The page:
Thursday, February 23, 2006

Kumaaraswamy swears by Metro

Kumaaraswamy swears by Metro
Deccan Herald

CM, wife coo with childlike delight after Delhi Metro ride

“I think Metro Rail is the best alternative for the problems faced by the commuters of Bangalore City.”

Thus wrote Chief Minister H D Kumaaraswamy in the visitors’ opinion book of Delhi Metro after a ride on the Capital’s state-of—the—art urban transport system on Wednesday.

Mr Kumaaraswamy, who travelled on different routes of the Metro – both underground section and on the surface – categorically told mediapersons that he was committed to getting the Metro for Bangalore. He said he would leave no stone unturned to get it fast.

The chief minister was accompanied by wife Anitha, who too returned impressed after the one hour Metro ride as she remarked: “I am impressed for it is fast, minimises delay and accidents besides reducing congestion on the roads.”

Mr Kumaaraswamy was briefed by Delhi Metro Managing Director E Sreedharan. “I was told by Mr Sreedharan, who made all this possible for Delhi, that it will not be a burden on the common man. Having travelled on the London Metro several times and now the Delhi Metro, I am convinced that it is of great use to the people. We are interested in providing the best urban transport to the people of Bangalore.

Mr Sreedharan and his team have done wonderful work and he said his help will always be available for Bangalore.” The chief minister, who boarded the Metro at Central Secretariat and travelled on the underground section till Connaught Place, experienced the overground travel till Karol Bagh and back. “I know people spend a lot of time in travelling from their homes to their workplace and back. Metro saves time.”

When pressed whether he would opt for the Metro as against Mono Rail – which his father H D Deve Gowda wanted – the chief minister said: “If the Metro is the best suited system, then we will indeed have it. However, we can consider other systems which can support the Metro later. I am not opposed to Metro. I am open about it”.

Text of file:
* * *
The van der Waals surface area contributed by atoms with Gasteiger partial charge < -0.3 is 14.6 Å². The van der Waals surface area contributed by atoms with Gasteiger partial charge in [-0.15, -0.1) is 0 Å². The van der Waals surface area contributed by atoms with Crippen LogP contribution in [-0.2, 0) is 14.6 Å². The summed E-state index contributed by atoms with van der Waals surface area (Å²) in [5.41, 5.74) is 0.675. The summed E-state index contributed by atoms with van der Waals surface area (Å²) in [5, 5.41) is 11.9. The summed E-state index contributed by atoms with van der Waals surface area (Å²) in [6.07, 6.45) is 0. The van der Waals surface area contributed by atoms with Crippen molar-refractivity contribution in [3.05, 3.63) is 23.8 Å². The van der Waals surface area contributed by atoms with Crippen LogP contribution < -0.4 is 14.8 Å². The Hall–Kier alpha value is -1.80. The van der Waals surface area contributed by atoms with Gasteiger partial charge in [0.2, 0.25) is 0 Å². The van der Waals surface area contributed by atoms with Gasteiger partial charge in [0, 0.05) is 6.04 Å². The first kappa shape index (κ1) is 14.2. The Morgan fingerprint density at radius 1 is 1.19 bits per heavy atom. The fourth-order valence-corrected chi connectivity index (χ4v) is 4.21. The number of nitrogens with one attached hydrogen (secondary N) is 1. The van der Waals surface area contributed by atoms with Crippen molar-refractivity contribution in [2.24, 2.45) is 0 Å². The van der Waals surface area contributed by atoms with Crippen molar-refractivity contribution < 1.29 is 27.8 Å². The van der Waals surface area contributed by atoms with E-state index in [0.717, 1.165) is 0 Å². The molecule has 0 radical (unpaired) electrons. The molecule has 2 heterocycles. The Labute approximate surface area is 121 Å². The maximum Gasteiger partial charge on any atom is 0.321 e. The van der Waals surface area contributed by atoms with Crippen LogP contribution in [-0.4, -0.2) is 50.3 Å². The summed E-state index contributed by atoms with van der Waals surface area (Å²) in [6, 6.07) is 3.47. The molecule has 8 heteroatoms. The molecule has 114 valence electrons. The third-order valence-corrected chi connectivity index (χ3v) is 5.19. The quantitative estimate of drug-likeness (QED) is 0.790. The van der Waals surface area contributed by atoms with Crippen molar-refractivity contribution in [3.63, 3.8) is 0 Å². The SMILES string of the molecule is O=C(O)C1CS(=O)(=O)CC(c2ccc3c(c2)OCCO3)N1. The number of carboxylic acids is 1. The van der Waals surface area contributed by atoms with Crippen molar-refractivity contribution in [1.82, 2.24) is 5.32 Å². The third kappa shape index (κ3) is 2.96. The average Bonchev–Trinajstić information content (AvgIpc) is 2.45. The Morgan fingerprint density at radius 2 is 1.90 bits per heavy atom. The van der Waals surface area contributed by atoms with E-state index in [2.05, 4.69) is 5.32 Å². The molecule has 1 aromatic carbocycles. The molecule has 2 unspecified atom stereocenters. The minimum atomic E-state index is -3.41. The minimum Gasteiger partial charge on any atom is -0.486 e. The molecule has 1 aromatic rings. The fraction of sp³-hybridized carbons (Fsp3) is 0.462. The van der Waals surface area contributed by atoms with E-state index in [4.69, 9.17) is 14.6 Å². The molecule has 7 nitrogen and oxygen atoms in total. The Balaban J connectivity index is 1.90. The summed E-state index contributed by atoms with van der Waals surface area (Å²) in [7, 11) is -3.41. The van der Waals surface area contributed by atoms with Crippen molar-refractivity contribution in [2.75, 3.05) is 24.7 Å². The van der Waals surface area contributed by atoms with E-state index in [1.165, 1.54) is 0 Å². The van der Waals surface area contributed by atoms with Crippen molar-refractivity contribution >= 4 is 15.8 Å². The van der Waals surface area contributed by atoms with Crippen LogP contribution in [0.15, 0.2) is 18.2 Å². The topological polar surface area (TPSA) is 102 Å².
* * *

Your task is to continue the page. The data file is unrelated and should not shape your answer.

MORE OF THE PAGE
He said he was awaiting the decision of the Group of Ministers (GoM) which was going into couple of issues regarding Bangalore Metro. “We will start work immediately after that,” he added.

Meanwhile, the GoM meeting, headed by Agriculture Minister Sharad Pawar, remained inconclusive. It is likely to hold a second and possibly the final meeting on March 1.

Bangalore Metro Rail Corporation (BMRC) Managing Director K N Srivatsava, who made a presentation at the meeting, said four issues were discussed: Whether the Metro is a Central or a state subject; if it is Central, would it come under the Railway Ministry or the Urban Development Ministry (UD); who should certify safety; and what gauge the Metro should have — standard or broad gauge (BG).

Mr Srivatsava told the meeting that since urban transport was a state subject, the Metro should also be a state subject. Arguing that the Metro should be constructed under the Tramways Act, Mr Srivatsava said while the Tramways Act was for intra-city transport, the Railways Act was for inter-city transport. He said the Metro should have standard gauge (SG) as it saves cost by Rs 517 crore, reduces land requirement and allows sharp curves to be taken. Of the 105 Metros around the world, 73 have SG and in the last one decade, all cities have followed SG except the Delhi Metro which has BG because of the Railway Ministry’s insistence. He urged the meeting to give its recommendations at the earliest since the BMRC was losing Rs 80 lakh per day because of the delay.

Mr Sreedharan, who was present at the meeting, strongly favoured SG for Bangalore and added that he would offer all co-operation.


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